Common periwinkle flowers are a blue-purple color and arranged in a spiral or pinwheel shape. Photo credit: WNY PRISM
COMMON NAME:Common periwinkle
SCIENTIFIC NAME:Vinca minor
ORIGIN:Asia and Europe
DESCRIPTION:Common periwinkle is an herbaceous, perennial and evergreen groundcover. The leaves are opposite, elliptic in shape and dark green, though some varieties may have variegated coloration. It produces blue-purple flowers with 5 petals that are blunt at the tip and arranged in a spiral or “pinwheel” shape.
HABITAT:This species prefers rich, moist soil and partial shade, and quickly forms dense mats in forested understories and edges. It often escapes cultivation and moves into adjacent natural areas.
THREAT:Common periwinkle outcompetes native herbaceous species and prevents the establishment of native trees and shrubs. It does not produce food for wildlife as its leaves are toxic, and it rarely produces fruit.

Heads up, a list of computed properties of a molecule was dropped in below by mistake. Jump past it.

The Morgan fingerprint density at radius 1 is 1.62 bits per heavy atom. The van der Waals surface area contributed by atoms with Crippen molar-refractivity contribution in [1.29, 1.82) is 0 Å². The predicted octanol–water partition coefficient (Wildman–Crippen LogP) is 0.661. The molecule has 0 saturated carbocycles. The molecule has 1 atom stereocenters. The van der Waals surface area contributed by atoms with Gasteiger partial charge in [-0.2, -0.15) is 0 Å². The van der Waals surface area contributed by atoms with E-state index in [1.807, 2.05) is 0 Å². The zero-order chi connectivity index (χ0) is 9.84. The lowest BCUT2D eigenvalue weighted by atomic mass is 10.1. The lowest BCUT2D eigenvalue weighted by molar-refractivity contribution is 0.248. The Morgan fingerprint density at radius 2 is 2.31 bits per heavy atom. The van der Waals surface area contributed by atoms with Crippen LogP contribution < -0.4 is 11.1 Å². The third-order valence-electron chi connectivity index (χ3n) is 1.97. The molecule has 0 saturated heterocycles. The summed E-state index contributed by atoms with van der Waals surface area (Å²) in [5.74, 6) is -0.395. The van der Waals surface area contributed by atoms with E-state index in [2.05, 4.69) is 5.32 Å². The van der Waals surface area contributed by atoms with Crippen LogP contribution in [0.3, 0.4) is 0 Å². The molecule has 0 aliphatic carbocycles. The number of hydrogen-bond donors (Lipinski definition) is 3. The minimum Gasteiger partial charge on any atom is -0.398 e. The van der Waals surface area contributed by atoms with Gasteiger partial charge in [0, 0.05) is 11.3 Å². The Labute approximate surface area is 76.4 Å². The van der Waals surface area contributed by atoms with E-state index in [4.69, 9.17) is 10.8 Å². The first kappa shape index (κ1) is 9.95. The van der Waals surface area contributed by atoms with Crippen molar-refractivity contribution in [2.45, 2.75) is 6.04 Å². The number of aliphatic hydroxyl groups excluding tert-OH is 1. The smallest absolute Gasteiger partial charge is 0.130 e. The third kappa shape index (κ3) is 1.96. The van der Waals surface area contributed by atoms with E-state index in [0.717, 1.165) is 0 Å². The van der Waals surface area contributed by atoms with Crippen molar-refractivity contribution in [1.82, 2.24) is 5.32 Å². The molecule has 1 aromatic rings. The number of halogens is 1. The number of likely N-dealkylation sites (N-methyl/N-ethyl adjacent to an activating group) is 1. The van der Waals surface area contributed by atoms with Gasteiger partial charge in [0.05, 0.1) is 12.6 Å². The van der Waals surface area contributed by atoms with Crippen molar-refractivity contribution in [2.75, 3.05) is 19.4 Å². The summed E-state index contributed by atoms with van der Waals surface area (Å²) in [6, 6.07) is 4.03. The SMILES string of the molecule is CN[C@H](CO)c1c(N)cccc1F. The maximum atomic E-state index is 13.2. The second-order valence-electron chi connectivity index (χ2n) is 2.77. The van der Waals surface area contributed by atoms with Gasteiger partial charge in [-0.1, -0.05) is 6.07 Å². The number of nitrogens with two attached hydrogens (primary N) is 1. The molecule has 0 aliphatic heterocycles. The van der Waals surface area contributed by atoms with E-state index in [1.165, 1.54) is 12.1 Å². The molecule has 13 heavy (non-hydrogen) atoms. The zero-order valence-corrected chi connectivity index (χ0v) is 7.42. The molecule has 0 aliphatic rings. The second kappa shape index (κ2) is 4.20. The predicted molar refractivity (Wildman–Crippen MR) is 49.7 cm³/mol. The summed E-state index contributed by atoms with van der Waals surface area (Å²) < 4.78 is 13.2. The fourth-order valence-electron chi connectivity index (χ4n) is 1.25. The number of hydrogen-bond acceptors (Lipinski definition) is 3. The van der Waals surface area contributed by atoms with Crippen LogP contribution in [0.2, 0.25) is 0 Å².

Manual removal should be reserved for small populations as excessive resprouting will occur if any root fragments remain in the soil. Chemical treatment is recommended for larger infestations and can be combined with cutting or mowing. A surfactant may be added to foliar herbicide applications to improve treatment efficacy.
WNY PRISM PRIORITY:
Tier 4 - Local Control
Partridgeberry (Mitchella repens)
Canadian anemone (Anemone canadensis)
Wild ginger (Asarum canadense)
NYS Prohibited and Regulated Species - Part 575:
PATHWAYS OF INVASION:
This plant is predominantly used as an ornamental groundcover that can easily escape cultivation and form new infestations. It spreads primarily through rhizomes and rarely produces seed, which results in mowing being a primary driver of spread.